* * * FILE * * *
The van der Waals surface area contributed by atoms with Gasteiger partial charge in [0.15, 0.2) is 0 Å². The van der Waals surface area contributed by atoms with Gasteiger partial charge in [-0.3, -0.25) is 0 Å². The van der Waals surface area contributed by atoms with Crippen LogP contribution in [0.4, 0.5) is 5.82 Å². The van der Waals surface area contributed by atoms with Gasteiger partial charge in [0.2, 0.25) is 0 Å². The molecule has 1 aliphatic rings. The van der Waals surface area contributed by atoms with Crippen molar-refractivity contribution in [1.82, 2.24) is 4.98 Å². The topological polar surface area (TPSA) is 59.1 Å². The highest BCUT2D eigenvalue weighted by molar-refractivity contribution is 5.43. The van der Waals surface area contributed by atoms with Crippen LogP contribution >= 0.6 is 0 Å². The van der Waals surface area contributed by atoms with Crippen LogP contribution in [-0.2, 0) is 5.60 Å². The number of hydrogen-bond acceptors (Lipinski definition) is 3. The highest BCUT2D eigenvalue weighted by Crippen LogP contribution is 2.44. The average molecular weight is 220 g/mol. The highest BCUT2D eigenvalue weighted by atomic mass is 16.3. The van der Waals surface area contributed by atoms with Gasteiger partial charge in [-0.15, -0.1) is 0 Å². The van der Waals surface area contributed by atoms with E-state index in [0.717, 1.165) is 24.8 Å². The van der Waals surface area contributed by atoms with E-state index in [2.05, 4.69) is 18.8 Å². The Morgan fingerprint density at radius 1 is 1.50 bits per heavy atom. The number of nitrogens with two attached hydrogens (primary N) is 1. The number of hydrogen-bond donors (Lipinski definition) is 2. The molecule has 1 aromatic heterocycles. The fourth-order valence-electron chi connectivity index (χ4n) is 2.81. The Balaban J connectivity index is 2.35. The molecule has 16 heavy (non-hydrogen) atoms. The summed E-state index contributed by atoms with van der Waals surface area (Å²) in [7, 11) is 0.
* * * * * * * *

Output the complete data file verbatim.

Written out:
The van der Waals surface area contributed by atoms with Gasteiger partial charge in [0.15, 0.2) is 0 Å². The van der Waals surface area contributed by atoms with Gasteiger partial charge in [-0.3, -0.25) is 0 Å². The van der Waals surface area contributed by atoms with Crippen LogP contribution in [0.4, 0.5) is 5.82 Å². The van der Waals surface area contributed by atoms with Gasteiger partial charge in [0.2, 0.25) is 0 Å². The molecule has 1 aliphatic rings. The van der Waals surface area contributed by atoms with Crippen molar-refractivity contribution in [1.82, 2.24) is 4.98 Å². The topological polar surface area (TPSA) is 59.1 Å². The highest BCUT2D eigenvalue weighted by molar-refractivity contribution is 5.43. The van der Waals surface area contributed by atoms with Crippen LogP contribution >= 0.6 is 0 Å². The van der Waals surface area contributed by atoms with Crippen LogP contribution in [-0.2, 0) is 5.60 Å². The number of hydrogen-bond acceptors (Lipinski definition) is 3. The highest BCUT2D eigenvalue weighted by Crippen LogP contribution is 2.44. The average molecular weight is 220 g/mol. The highest BCUT2D eigenvalue weighted by atomic mass is 16.3. The van der Waals surface area contributed by atoms with Gasteiger partial charge in [-0.15, -0.1) is 0 Å². The van der Waals surface area contributed by atoms with E-state index in [0.717, 1.165) is 24.8 Å². The van der Waals surface area contributed by atoms with E-state index in [2.05, 4.69) is 18.8 Å². The Morgan fingerprint density at radius 1 is 1.50 bits per heavy atom. The number of nitrogens with two attached hydrogens (primary N) is 1. The number of hydrogen-bond donors (Lipinski definition) is 2. The molecule has 1 aromatic heterocycles. The fourth-order valence-electron chi connectivity index (χ4n) is 2.81. The Balaban J connectivity index is 2.35. The molecule has 16 heavy (non-hydrogen) atoms. The summed E-state index contributed by atoms with van der Waals surface area (Å²) in [7, 11) is 0.